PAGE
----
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    I asked my doctor once why they prescribe anti-depressants to people with no depression (it was about Cymbalta - also prescribed for fibromyalgia I think). He said that it's because one side effect of this medication works on the pain receptors in the body. So it's not prescribed for the mood-enhancing effect of this medication, but I can imagine other (clueless) doctors would jump to the wrong conclusion. (I read a study about this, I'll try to post later if I can find it.)

    If it really bothers you that they make these remarks you could always get a psychiatrist who knows me/cfs to state that you are not depressed. Other doctors are usually impressed by that. ;) (I know it sounds strange, but that's how their little world works!)
     
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  9. Effi

    Effi Senior Member

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    @Mya Symons I found it but it wasn't a study, it's handouts from a symposium about this, but it's in Dutch. I don't think that's gonna help... sorry!
     
  10. PeterPositive

    PeterPositive Senior Member

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    This is really fun... dualism is still alive and well.
    If we can't find a physiological mechanism then it must be the ghost in the machine :D

    Without opening philosophical threads that are off-topic, isn't modern medicine driven by the materialistic / reductionist approach? If so, isn't the psyche just a product of the physical?

    Since this model doesn't even allow for free will what the heck is a psychological illness?? :rolleyes:

    It'd be fun to hear what your doc has to say ;)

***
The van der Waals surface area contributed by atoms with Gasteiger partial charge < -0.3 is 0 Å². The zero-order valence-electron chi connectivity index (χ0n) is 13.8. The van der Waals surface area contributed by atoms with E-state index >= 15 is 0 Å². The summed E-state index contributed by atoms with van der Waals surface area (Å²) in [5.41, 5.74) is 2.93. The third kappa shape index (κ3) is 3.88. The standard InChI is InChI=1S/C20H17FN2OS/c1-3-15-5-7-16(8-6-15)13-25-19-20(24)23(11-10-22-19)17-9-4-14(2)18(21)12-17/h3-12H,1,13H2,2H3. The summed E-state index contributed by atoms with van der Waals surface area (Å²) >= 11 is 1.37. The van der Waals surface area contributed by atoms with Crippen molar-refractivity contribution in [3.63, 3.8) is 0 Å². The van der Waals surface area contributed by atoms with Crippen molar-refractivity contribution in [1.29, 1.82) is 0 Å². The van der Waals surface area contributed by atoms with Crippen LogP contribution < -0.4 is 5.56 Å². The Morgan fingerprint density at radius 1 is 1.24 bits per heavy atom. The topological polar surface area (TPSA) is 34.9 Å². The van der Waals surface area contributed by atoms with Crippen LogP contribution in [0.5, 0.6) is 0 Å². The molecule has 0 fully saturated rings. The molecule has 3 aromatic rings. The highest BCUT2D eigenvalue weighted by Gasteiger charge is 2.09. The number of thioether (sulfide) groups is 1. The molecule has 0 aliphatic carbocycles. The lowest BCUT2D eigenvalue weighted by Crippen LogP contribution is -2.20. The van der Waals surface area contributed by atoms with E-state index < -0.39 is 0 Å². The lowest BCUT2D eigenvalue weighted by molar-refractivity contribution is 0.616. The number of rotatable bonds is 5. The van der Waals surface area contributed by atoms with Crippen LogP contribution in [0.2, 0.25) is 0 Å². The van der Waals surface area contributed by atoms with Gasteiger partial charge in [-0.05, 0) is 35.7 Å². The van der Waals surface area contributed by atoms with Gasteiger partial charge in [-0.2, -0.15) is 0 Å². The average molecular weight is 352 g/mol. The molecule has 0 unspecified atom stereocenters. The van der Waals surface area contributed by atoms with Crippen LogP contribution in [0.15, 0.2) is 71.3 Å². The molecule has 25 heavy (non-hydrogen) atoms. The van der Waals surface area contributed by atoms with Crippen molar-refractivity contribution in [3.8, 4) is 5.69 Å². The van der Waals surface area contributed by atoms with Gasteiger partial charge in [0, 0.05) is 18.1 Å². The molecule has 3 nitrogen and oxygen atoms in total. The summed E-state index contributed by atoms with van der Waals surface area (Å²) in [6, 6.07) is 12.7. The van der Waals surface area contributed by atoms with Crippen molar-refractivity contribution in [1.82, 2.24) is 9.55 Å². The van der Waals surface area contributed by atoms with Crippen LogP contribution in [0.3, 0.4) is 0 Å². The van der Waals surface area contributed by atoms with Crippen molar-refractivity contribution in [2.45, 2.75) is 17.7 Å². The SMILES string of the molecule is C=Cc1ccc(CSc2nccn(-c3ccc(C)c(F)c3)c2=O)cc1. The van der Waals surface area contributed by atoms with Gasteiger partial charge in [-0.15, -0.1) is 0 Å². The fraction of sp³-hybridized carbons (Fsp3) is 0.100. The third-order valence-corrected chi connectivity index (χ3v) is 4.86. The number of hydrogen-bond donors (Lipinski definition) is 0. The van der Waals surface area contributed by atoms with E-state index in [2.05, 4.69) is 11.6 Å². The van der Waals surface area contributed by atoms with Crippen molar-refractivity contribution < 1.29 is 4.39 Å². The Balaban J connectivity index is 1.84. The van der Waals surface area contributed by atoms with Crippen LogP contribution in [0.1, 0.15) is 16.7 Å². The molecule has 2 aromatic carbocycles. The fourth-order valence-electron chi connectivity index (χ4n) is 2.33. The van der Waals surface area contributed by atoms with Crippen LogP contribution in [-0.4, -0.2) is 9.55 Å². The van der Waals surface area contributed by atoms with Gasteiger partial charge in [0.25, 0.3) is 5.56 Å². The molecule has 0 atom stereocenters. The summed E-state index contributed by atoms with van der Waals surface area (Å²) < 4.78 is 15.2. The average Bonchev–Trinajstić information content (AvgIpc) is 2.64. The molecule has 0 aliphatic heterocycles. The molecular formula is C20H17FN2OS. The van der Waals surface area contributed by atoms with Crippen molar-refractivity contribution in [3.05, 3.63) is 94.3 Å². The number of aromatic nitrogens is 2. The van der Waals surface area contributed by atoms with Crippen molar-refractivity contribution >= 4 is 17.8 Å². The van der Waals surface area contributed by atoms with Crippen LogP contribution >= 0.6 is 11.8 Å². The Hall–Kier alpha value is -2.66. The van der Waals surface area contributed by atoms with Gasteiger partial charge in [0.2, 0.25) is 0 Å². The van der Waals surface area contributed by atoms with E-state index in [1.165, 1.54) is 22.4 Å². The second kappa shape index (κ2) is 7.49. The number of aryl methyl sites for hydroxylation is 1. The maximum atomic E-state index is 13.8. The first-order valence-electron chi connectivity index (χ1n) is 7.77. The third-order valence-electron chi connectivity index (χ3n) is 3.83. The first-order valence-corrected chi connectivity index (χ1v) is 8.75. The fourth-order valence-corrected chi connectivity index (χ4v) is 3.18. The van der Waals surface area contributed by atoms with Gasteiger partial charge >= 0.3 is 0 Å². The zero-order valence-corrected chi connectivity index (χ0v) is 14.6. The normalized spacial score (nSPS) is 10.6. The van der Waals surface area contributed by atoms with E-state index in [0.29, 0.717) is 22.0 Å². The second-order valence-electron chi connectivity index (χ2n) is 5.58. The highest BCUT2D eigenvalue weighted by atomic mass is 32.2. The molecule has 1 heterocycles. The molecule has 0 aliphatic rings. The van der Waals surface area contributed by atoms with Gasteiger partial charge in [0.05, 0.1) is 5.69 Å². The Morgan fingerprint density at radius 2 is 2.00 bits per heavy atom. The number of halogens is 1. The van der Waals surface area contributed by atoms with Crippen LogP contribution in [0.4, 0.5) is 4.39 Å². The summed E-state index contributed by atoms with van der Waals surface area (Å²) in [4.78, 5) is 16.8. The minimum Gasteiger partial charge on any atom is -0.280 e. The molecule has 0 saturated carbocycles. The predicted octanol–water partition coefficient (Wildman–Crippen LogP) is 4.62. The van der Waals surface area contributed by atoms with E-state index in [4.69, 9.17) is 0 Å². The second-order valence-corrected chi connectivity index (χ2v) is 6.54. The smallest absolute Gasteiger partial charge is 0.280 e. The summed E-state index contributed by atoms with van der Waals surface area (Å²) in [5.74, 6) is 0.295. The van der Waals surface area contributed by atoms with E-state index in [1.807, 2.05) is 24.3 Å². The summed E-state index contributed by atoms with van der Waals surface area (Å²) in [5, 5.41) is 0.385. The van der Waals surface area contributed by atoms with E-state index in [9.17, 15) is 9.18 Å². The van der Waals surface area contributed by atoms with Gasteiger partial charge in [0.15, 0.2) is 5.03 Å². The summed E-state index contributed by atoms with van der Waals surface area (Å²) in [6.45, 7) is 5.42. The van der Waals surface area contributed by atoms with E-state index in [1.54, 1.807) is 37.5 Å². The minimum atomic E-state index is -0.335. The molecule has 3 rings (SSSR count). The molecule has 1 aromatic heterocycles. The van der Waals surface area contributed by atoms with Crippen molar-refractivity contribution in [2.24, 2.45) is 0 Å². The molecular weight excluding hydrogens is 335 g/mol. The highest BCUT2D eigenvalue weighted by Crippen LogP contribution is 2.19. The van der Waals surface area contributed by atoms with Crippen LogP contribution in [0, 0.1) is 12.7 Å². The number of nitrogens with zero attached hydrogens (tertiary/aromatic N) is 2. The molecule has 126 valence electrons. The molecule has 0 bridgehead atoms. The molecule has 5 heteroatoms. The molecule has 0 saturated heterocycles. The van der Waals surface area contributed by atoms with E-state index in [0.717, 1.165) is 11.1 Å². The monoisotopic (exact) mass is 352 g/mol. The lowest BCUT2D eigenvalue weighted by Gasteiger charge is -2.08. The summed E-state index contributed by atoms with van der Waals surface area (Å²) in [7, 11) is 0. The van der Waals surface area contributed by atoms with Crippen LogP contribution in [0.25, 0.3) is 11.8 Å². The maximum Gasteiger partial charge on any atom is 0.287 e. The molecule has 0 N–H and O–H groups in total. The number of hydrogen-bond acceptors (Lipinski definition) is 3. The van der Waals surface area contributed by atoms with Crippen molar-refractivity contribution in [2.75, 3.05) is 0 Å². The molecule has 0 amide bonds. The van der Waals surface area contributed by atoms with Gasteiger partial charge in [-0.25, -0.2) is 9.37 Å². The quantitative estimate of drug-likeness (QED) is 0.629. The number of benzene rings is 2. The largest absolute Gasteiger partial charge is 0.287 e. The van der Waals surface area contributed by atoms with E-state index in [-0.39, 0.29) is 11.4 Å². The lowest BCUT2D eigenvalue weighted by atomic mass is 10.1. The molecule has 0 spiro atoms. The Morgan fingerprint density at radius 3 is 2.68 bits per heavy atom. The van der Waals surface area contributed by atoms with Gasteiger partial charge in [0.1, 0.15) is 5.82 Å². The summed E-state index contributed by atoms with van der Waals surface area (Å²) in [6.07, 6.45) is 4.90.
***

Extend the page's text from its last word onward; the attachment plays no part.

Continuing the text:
11. JaimeS

    JaimeS Senior Member

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    @PeterPositive , I always wondered about that one:

    Right now, this is allowing docs to say, "I know a bunch of physical stuff is off and labwork is sending up red flags, but that's because you're depressed." Depression has an effect on the body, but is somehow neither caused by physiological changes or illness? It causes illness but cannot be caused by it?

    I really wish docs would abandon this idea of depression as its own, discrete entity and start treating it like a symptom of many different infections, inflammatory states, and endocrine dysregulations. And if they do continue to view it as its own, discrete entity, I wish they would treat it like a 'real' illness by paying attention to what's 'off' in depression, biologically (inflammatory cytokines, for sure) and maybe treat it like, I don't know, an inflammatory illness? Instead, it's SSRIs, despite the fact that there's no reliable way to measure serotonin or serotonin receptor activity.

    Sorry, this topic is a full-blown rant-in-the-making, and will eventually develop into a blog post at some point I think!

    -J
     
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  12. Mya Symons

    Mya Symons Mya Symons

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    f
    I agree with this completely. Once they have their mind set, there is no changing it. I did see a rat study under your link where rats had reduced allodynia and nerve pain with Savella. I wonder if rats get depressed?:D

    Effi, I like your doctor's response. Where did you find a doctor like that? I want one!
     
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  13. JaimeS

    JaimeS Senior Member

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    In forced-swim tests they do....!

    -J
     
  14. Effi

    Effi Senior Member

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    It's my local GP. He's pretty awesome :)
     
  15. wastwater

    wastwater Senior Member

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    Ive just searched for savella,I think its an SNRI like Duloxetine,never knew it existed,I might give it a go as I need to change.It seems heavily marketed towards fibromyalgia, I wonder how it performs as an antidepressant
    http://www.savella.com/savella-side-effects